Chamber wants more dollars for marketing

Anticipating another busy year ahead promoting Fort Frances and its business community, the local Chamber of Commerce is requesting the town increase its fee-for-service in the 2006 municipal budget from $6,000 to $7,500.
“2005 saw marketing activities increase in several key areas,” Chamber president Gary Rogozinski said as he made the request to council Monday night—one of two presenters who spoke regarding the 2006 budget.
He noted key regional brochures like Discover Fort Frances, MOM’s Way, Sunset Country Travel Guide, and the Border Water Visitor Guide have boosted the number of requests for information in the past year.
“This is the third year in a row that we have seen an increase in the number of calls. This year, we should approach 3,000 requests,” noted Rogozinski, adding these often result in the Chamber sending out information packages.
He said the Chamber continues to participate in programs like the Rainy River Future Development Corp.’s Fort Frances & District Marketing Project, and anticipates that requests for information on Fort Frances will grow even further as a result.
“As the requests grow, the costs to compile and distribute a worthwhile Fort Frances information packages will increase,” said Rogozinski, adding the local Chamber office also fields hundreds of inquiries by phone, fax, and e-mail, and also have assisted many tourists who drop by its Scott Street office.
But at the same time, the Chamber’s marketing efforts should not be eased, as “the slow drop in the U.S. exchange rate and the recent surge in the price of gasoline [means] tourists may become more hesitant coming to our area,” Rogozinski warned.
Rogozinski noted other items the town should consider funding in its 2006 budget include:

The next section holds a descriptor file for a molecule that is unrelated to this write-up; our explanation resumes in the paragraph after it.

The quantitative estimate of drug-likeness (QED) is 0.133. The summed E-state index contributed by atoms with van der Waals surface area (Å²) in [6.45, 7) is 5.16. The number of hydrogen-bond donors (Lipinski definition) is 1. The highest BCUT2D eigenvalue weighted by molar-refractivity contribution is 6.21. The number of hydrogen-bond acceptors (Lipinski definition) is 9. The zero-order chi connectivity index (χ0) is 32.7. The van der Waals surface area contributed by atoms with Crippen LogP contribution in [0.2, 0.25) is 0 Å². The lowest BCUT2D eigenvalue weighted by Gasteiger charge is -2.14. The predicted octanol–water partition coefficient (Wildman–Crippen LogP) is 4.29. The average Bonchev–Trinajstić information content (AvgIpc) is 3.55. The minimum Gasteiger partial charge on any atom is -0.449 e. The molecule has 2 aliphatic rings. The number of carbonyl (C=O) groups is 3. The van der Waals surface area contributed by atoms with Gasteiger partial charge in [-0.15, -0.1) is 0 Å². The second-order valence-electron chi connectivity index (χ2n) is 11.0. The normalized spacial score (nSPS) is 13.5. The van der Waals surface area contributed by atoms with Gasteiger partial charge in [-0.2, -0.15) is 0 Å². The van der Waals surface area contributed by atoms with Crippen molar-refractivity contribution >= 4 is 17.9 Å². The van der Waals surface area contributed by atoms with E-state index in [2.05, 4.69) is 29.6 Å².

•support and financial commitment to projects identified in the “downtown core committee report” (a document to come before council in the near future);
•continued investment in the flower basket/planter project;
•budgeted funding to initiate “the much-needed ‘red tape’ commission”; and
•the installation of a sprinkler system at the ’52 Canadians Arena to allow for increased use year-round.
Meanwhile, local resident Melvin Haukaas suggested Monday night that the town should dig into its reserve funds to pay for sidewalk replacements on the north side of First Street East, between Williams Avenue and Colonization Road East, as well as the north side of King’s Highway from Daniel Avenue to Wal-Mart.
“They should be paid for out of the capital budget because they are a safety issue,” he noted, adding work on the sidewalks has been delayed because the town wanted to do them as “local improvement” projects, which means property owners have to pay a portion of the cost of replacing them.
And in both these cases, the respective property owners have spoken against the construction being done on their dime.
“We can do it. We have the money,” argued Haukaas. “There’s an election coming. There’s a need.”
No one else in attendance Monday evening stepped forward to speak on the 2006 budget.
According to the timetable passed at council’s Sept. 12 meeting, the next step in the budget process will be for the four executive committees to take the information received Monday night and review it during the week of Oct. 3-7.
These same committees then will review the various division budgets during the week of Oct. 17-21.
All documents from these meetings will be handed over to treasurer Peggy Dupuis by Oct. 31, who, in turn, will consolidate the data into a draft budget.
This draft budget then will be reviewed repeatedly by town administration and the committee of the whole throughout November, December, and January before being up for ratification by council in late January.
A second public meeting then will be held Monday, Feb. 13, with the budget anticipated to be ready for a final vote in March.

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